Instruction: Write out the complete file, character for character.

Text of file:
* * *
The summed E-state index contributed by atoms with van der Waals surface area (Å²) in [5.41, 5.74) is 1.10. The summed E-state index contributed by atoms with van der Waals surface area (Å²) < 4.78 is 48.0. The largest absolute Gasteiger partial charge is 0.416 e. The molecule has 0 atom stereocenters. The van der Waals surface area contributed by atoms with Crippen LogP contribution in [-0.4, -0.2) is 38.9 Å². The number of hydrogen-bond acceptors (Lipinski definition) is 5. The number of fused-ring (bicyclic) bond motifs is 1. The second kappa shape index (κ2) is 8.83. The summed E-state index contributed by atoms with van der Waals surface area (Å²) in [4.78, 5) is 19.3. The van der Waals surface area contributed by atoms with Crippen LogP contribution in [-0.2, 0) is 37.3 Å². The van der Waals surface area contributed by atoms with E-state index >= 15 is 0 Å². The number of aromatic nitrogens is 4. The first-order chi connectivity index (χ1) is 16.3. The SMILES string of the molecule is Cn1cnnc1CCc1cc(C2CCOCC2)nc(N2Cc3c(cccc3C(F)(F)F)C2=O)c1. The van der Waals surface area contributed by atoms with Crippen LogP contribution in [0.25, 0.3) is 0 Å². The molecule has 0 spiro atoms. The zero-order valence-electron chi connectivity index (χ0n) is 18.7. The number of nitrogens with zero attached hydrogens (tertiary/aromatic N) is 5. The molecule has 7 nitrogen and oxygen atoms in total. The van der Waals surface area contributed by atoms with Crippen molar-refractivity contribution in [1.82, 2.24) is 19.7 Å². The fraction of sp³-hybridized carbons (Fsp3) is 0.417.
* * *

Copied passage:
The summed E-state index contributed by atoms with van der Waals surface area (Å²) in [5.41, 5.74) is 1.10. The summed E-state index contributed by atoms with van der Waals surface area (Å²) < 4.78 is 48.0. The largest absolute Gasteiger partial charge is 0.416 e. The molecule has 0 atom stereocenters. The van der Waals surface area contributed by atoms with Crippen LogP contribution in [-0.4, -0.2) is 38.9 Å². The number of hydrogen-bond acceptors (Lipinski definition) is 5. The number of fused-ring (bicyclic) bond motifs is 1. The second kappa shape index (κ2) is 8.83. The summed E-state index contributed by atoms with van der Waals surface area (Å²) in [4.78, 5) is 19.3. The van der Waals surface area contributed by atoms with Crippen LogP contribution in [-0.2, 0) is 37.3 Å². The van der Waals surface area contributed by atoms with E-state index >= 15 is 0 Å². The number of aromatic nitrogens is 4. The first-order chi connectivity index (χ1) is 16.3. The SMILES string of the molecule is Cn1cnnc1CCc1cc(C2CCOCC2)nc(N2Cc3c(cccc3C(F)(F)F)C2=O)c1. The van der Waals surface area contributed by atoms with Crippen LogP contribution in [0.25, 0.3) is 0 Å². The molecule has 0 spiro atoms. The zero-order valence-electron chi connectivity index (χ0n) is 18.7. The number of nitrogens with zero attached hydrogens (tertiary/aromatic N) is 5. The molecule has 7 nitrogen and oxygen atoms in total. The van der Waals surface area contributed by atoms with Crippen molar-refractivity contribution in [1.82, 2.24) is 19.7 Å². The fraction of sp³-hybridized carbons (Fsp3) is 0.417.